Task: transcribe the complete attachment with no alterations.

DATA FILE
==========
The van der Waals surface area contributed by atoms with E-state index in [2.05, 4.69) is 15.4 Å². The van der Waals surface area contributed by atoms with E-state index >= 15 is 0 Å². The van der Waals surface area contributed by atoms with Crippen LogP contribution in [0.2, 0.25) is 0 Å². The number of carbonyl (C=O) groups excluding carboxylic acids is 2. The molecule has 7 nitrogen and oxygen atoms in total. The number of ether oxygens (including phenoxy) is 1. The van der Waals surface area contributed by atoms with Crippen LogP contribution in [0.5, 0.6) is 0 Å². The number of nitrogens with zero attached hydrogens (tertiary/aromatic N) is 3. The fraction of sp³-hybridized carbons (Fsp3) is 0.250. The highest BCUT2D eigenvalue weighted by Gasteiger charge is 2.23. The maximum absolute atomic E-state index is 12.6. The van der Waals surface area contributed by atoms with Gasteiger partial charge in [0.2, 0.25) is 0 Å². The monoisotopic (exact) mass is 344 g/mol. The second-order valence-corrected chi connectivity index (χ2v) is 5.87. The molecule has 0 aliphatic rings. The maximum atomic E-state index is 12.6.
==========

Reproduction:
The van der Waals surface area contributed by atoms with E-state index in [2.05, 4.69) is 15.4 Å². The van der Waals surface area contributed by atoms with E-state index >= 15 is 0 Å². The van der Waals surface area contributed by atoms with Crippen LogP contribution in [0.2, 0.25) is 0 Å². The number of carbonyl (C=O) groups excluding carboxylic acids is 2. The molecule has 7 nitrogen and oxygen atoms in total. The number of ether oxygens (including phenoxy) is 1. The van der Waals surface area contributed by atoms with Crippen LogP contribution in [0.5, 0.6) is 0 Å². The number of nitrogens with zero attached hydrogens (tertiary/aromatic N) is 3. The fraction of sp³-hybridized carbons (Fsp3) is 0.250. The highest BCUT2D eigenvalue weighted by Gasteiger charge is 2.23. The maximum absolute atomic E-state index is 12.6. The van der Waals surface area contributed by atoms with Gasteiger partial charge in [0.2, 0.25) is 0 Å². The monoisotopic (exact) mass is 344 g/mol. The second-order valence-corrected chi connectivity index (χ2v) is 5.87. The molecule has 0 aliphatic rings. The maximum atomic E-state index is 12.6.